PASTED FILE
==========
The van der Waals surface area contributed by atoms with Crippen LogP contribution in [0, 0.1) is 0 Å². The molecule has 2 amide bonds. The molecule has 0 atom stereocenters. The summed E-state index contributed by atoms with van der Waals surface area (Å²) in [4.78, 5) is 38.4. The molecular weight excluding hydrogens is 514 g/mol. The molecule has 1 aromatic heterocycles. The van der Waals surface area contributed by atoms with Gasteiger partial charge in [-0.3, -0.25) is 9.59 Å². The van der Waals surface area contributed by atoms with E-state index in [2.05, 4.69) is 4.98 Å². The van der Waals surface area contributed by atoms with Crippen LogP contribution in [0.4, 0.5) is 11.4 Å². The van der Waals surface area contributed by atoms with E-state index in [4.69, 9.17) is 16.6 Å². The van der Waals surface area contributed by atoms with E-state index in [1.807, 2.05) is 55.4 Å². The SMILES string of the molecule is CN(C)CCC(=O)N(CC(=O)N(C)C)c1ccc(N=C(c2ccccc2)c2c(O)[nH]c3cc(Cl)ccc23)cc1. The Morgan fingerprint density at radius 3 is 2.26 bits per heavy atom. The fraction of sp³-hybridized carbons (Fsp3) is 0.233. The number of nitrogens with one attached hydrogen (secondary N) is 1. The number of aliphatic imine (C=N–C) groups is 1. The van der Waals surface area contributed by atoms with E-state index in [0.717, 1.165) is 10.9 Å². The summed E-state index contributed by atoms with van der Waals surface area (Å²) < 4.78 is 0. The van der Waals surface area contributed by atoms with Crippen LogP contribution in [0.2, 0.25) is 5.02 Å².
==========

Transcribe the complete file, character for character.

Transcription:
The van der Waals surface area contributed by atoms with Crippen LogP contribution in [0, 0.1) is 0 Å². The molecule has 2 amide bonds. The molecule has 0 atom stereocenters. The summed E-state index contributed by atoms with van der Waals surface area (Å²) in [4.78, 5) is 38.4. The molecular weight excluding hydrogens is 514 g/mol. The molecule has 1 aromatic heterocycles. The van der Waals surface area contributed by atoms with Gasteiger partial charge in [-0.3, -0.25) is 9.59 Å². The van der Waals surface area contributed by atoms with E-state index in [2.05, 4.69) is 4.98 Å². The van der Waals surface area contributed by atoms with Crippen LogP contribution in [0.4, 0.5) is 11.4 Å². The van der Waals surface area contributed by atoms with E-state index in [4.69, 9.17) is 16.6 Å². The van der Waals surface area contributed by atoms with E-state index in [1.807, 2.05) is 55.4 Å². The SMILES string of the molecule is CN(C)CCC(=O)N(CC(=O)N(C)C)c1ccc(N=C(c2ccccc2)c2c(O)[nH]c3cc(Cl)ccc23)cc1. The Morgan fingerprint density at radius 3 is 2.26 bits per heavy atom. The fraction of sp³-hybridized carbons (Fsp3) is 0.233. The number of nitrogens with one attached hydrogen (secondary N) is 1. The number of aliphatic imine (C=N–C) groups is 1. The van der Waals surface area contributed by atoms with E-state index in [0.717, 1.165) is 10.9 Å². The summed E-state index contributed by atoms with van der Waals surface area (Å²) < 4.78 is 0. The van der Waals surface area contributed by atoms with Crippen LogP contribution in [0.2, 0.25) is 5.02 Å².